We’ve long been fans of Ikuhiro Kiyota ’round this site, and I’ve been a strong advocate for putting him in the starting lineup and letting him get comfortable, seeing what he can do with extended playing time. What’s not to like about Kiyota?
He joined the team via the draft after the 2009 season, and in his rookie season of 2010 Kiyota proved a key player in the run to the Nippon Series title, providing the decisive blow in game 3. His 6 RBIs in the series were the most ever for a rookie, and was awarded the excellence award for his contributions to the title.
Based on raw talent, one could argue that he’s a 5 tool guy. It’s indisputable that he is a superior defensive player, can play all three outfield positions, and to my eyes has the strongest arm on the team (it’s not a close competition, either). After 2010, though, he hasn’t really emerged as a force during the games, always playing solid D of course, but with the competition presented by guys like Kakunaka he hasn’t always been able to get consistent playing time.
That looked to change last year, as Kiyota earned a spot in the opening day starting lineup, smashed 4 homers, a pair of doubles and a triple in 47 at bats (for a career high .826 OPS) before being exiled to Urawa for the remainder of the season. Clearly Kantoku did not like the .170 BA but to my eyes the walks, defense, and the emergent power threat more than made him a viable candidate for staying at ichi-gun. And indeed, Kiyota flourished in Urawa, posting a .990 OPS with 12 HR and 8 SBs as the Urawa Marines took the ni-gun championship.
Ni-gun. Why was a guy who could post those numbers at ni-gun and post respectable numbers at ichi-gun stuck in Urawa all year? A total mystery.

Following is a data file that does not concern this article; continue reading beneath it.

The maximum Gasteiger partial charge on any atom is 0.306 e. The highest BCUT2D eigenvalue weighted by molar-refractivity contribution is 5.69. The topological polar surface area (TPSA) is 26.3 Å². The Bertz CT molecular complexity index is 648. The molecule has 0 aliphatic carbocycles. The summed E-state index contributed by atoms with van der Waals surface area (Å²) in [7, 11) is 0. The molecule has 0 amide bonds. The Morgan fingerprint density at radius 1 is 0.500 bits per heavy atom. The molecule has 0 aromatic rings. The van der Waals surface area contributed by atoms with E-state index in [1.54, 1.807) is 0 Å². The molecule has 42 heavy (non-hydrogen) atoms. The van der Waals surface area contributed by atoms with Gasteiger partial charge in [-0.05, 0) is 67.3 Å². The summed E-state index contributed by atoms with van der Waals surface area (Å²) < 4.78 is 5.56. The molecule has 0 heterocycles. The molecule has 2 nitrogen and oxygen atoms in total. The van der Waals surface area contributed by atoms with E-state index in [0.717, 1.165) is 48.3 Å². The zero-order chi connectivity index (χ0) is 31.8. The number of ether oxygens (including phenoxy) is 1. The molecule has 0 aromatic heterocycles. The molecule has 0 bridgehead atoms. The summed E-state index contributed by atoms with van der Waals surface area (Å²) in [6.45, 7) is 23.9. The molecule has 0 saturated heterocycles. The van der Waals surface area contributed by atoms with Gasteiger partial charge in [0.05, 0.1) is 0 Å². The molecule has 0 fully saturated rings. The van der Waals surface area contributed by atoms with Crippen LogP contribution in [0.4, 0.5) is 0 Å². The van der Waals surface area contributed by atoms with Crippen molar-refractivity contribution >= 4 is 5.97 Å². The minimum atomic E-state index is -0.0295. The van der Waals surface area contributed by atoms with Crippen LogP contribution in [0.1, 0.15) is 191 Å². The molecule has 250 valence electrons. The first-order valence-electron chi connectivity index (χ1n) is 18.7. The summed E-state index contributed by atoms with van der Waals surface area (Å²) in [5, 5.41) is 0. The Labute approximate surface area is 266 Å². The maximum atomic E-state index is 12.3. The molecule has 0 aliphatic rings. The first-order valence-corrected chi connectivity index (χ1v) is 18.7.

(My poor video of Kiyota’s crucial triple in the 2010 Nippon Series)
This month Kiyota has finally gotten the chance to start regularly and boy, has he shined. You’ve seen the video of his 21 hits in 7 games. He’s still on a 13 game hitting streak as of this writing, posting a full season slash line of .354/.404/.615, and in May has posted a incredible .388/.485/.718 line. He’s now just 5 ABs away from qualifying for the batting title, since he is batting first in the lineup he should be qualified no later than this weekend. As of now, Kiyo is second in BA behind Daiei’s Yuki Yanagita.
Actually, Yanagita is a perfect comparison for Kiyota’s season. Let’s look at the tale of the tape:
That’s… pretty close. Kiyo is behind on counting stats of course, but he’s had 30% fewer ABs. Don’t forget Yanagita is an established star, a starter on Samurai Japan. I have no idea if Kiyota can keep up the sort of production he’s managed so far this season but my, it has been exciting to watch.